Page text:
This morning, Ronnie and I went to Yad Vashem. It was the second time I've been to the new museum this summer. This time, it wasn't as insanely crowded as it had been the first time, and we walked through on our own, without a group or guide. We spent a long time listening to the testimonies and reading the exhibits, something I didn't have the chance to do the first time. We spent about 4 hours at the museum, and by the time we finished, we were too tired and hungry to look at any of the outside exhibits (Children's Memorial, Valley of the Communities, etc).
We went across the street to a place I'd eaten before - a little falafel stand kind of place where I'd gotten an omelet-esque thing in a lafa a few weeks earlier. This time, our orders were made by a man who could talk of nothing but the World Cup. The food was just as good, but he didn't put a falafel ball on top like the woman had my first time there (which was good, because I'm sure it would have fallen again and I'm not sure I would have wanted a witness to my picking it up and eating it this time around). And he didn't put in any amba. It was still pretty good.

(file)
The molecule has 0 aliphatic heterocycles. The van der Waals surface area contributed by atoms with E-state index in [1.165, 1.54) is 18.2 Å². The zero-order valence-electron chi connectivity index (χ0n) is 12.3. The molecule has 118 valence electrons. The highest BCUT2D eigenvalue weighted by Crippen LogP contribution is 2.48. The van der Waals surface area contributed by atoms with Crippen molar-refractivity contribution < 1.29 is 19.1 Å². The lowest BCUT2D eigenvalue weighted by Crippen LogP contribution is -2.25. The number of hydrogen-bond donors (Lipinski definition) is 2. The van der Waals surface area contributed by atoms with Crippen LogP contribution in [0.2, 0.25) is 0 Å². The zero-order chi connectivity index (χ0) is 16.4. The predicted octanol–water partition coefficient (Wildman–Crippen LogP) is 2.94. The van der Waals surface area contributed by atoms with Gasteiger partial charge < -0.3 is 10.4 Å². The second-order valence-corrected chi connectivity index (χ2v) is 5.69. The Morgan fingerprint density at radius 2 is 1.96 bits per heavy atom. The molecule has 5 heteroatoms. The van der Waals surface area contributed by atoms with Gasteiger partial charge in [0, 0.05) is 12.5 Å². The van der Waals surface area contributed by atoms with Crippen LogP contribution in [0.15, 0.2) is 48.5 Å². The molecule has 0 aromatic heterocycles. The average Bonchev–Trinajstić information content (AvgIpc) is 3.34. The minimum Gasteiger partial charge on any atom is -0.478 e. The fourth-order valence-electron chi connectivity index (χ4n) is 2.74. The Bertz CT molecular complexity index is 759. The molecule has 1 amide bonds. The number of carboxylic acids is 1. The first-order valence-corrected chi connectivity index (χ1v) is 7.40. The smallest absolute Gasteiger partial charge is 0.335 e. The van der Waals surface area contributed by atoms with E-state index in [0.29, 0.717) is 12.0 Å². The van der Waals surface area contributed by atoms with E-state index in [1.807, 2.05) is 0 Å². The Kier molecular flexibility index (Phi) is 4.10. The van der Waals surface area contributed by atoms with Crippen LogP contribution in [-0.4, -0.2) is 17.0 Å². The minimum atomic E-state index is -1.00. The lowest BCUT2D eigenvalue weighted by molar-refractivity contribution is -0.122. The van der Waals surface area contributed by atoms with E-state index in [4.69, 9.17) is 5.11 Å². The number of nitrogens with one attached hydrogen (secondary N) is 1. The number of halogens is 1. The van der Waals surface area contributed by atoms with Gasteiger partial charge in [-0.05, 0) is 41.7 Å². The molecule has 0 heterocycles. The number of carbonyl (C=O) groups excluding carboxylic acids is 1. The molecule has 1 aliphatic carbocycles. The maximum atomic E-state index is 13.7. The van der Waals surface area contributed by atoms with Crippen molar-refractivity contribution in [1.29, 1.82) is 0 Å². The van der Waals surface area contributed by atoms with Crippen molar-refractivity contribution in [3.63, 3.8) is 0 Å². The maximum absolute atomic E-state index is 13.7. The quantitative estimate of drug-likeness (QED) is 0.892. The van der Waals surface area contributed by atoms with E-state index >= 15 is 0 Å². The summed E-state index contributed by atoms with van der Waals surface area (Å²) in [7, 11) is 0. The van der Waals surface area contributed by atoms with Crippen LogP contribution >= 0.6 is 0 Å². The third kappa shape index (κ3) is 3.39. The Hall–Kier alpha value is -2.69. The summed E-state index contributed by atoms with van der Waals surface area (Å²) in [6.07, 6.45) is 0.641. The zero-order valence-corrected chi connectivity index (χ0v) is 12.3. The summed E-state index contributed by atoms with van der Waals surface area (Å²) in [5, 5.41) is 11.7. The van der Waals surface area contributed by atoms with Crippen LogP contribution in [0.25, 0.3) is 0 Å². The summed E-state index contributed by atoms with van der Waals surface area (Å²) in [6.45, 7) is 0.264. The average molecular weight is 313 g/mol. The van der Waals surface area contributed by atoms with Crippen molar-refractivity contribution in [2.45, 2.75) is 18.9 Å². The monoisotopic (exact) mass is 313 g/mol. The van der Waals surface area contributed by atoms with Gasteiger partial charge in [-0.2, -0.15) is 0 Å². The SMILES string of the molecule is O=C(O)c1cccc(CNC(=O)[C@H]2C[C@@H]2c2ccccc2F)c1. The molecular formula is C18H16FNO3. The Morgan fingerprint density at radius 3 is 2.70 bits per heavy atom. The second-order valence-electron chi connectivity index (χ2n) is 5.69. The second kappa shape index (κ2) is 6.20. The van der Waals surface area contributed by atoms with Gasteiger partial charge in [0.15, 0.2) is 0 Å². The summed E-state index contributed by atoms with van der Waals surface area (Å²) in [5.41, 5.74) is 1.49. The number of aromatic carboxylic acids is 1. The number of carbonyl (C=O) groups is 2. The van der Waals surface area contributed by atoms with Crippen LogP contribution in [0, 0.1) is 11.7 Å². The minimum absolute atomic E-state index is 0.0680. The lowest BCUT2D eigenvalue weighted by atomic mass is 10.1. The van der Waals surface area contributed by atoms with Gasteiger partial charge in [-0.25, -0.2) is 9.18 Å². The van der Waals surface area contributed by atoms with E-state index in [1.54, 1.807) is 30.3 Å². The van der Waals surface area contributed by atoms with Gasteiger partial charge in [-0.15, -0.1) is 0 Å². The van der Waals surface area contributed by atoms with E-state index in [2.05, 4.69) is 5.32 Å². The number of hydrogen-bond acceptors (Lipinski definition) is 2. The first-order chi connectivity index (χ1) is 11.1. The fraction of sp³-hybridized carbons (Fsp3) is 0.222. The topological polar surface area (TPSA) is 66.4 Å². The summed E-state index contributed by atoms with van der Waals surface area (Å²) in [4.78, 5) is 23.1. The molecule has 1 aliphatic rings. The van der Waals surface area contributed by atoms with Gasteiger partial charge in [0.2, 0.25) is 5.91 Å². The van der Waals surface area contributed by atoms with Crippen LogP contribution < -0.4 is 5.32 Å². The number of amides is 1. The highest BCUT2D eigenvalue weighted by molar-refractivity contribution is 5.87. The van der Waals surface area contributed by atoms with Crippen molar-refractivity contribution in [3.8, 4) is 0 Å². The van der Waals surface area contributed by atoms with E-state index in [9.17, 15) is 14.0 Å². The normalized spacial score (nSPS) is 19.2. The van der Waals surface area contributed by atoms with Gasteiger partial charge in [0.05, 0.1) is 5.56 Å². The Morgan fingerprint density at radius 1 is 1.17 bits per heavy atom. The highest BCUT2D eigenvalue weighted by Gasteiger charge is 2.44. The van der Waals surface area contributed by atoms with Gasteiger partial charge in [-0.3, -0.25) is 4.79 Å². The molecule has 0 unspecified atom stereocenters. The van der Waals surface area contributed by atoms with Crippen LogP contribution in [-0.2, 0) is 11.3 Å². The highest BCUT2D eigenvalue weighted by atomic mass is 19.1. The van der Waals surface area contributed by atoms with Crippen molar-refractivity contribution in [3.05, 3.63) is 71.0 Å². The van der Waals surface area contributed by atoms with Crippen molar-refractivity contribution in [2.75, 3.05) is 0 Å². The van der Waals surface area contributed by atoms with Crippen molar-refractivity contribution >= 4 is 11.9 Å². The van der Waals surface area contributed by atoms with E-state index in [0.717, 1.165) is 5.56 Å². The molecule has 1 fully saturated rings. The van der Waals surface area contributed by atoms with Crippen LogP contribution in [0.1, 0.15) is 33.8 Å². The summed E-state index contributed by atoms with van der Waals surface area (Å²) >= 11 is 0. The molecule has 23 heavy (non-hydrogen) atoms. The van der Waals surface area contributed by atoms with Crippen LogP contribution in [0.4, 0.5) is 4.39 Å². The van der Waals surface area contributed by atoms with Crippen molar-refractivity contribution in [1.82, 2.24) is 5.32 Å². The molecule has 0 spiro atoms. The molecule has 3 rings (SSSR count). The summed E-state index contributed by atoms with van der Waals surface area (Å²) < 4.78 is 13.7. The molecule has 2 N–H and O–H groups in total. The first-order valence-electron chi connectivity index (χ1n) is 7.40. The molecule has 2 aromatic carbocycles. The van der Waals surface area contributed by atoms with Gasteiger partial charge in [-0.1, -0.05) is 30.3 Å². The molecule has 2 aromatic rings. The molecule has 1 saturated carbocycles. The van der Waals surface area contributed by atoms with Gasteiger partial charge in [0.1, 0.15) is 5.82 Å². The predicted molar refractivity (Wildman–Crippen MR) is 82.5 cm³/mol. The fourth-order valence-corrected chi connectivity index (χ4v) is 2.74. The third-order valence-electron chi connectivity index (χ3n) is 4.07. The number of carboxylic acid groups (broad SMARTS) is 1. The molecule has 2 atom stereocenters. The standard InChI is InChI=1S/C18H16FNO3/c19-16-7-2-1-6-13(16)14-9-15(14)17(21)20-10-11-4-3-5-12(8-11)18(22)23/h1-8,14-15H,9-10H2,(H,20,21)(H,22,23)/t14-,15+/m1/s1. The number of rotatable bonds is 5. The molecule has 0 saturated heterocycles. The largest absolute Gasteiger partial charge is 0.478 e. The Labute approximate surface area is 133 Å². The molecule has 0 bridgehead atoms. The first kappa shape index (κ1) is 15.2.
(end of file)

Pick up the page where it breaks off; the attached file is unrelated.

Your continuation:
We were eating a plastic table outside, between the store and the street, and the man behind the counter was a big Iraqi guy who kept coming out to ask if we wanted more chips (french fries that they put in the sandwich) and/or coffee. The way he asked, it occured to us that it may be in our best interests to say yes. But we didn't and we've lived to tell about the experience, so I guess Nancy Reagan was right on one account.